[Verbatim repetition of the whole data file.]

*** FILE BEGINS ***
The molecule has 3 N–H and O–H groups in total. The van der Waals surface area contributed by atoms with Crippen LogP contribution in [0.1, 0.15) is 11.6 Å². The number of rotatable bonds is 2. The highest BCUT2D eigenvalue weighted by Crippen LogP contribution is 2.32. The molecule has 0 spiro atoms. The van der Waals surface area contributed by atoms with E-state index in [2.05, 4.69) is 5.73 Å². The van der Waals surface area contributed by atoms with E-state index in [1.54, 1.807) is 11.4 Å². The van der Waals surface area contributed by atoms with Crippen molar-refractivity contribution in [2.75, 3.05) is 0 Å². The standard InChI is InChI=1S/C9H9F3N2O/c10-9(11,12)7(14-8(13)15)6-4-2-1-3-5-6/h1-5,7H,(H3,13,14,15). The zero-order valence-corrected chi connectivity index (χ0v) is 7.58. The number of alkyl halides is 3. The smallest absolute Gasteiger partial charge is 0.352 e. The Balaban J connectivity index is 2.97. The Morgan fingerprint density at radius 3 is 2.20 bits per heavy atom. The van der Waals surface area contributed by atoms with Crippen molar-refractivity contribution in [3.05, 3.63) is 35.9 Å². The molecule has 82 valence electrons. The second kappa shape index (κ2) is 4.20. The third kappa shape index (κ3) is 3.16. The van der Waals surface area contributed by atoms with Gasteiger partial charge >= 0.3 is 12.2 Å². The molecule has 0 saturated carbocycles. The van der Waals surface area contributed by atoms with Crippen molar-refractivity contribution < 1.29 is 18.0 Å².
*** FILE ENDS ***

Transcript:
The molecule has 3 N–H and O–H groups in total. The van der Waals surface area contributed by atoms with Crippen LogP contribution in [0.1, 0.15) is 11.6 Å². The number of rotatable bonds is 2. The highest BCUT2D eigenvalue weighted by Crippen LogP contribution is 2.32. The molecule has 0 spiro atoms. The van der Waals surface area contributed by atoms with E-state index in [2.05, 4.69) is 5.73 Å². The van der Waals surface area contributed by atoms with E-state index in [1.54, 1.807) is 11.4 Å². The van der Waals surface area contributed by atoms with Crippen molar-refractivity contribution in [2.75, 3.05) is 0 Å². The standard InChI is InChI=1S/C9H9F3N2O/c10-9(11,12)7(14-8(13)15)6-4-2-1-3-5-6/h1-5,7H,(H3,13,14,15). The zero-order valence-corrected chi connectivity index (χ0v) is 7.58. The number of alkyl halides is 3. The smallest absolute Gasteiger partial charge is 0.352 e. The Balaban J connectivity index is 2.97. The Morgan fingerprint density at radius 3 is 2.20 bits per heavy atom. The van der Waals surface area contributed by atoms with Crippen molar-refractivity contribution in [3.05, 3.63) is 35.9 Å². The molecule has 82 valence electrons. The second kappa shape index (κ2) is 4.20. The third kappa shape index (κ3) is 3.16. The van der Waals surface area contributed by atoms with Gasteiger partial charge >= 0.3 is 12.2 Å². The molecule has 0 saturated carbocycles. The van der Waals surface area contributed by atoms with Crippen molar-refractivity contribution < 1.29 is 18.0 Å².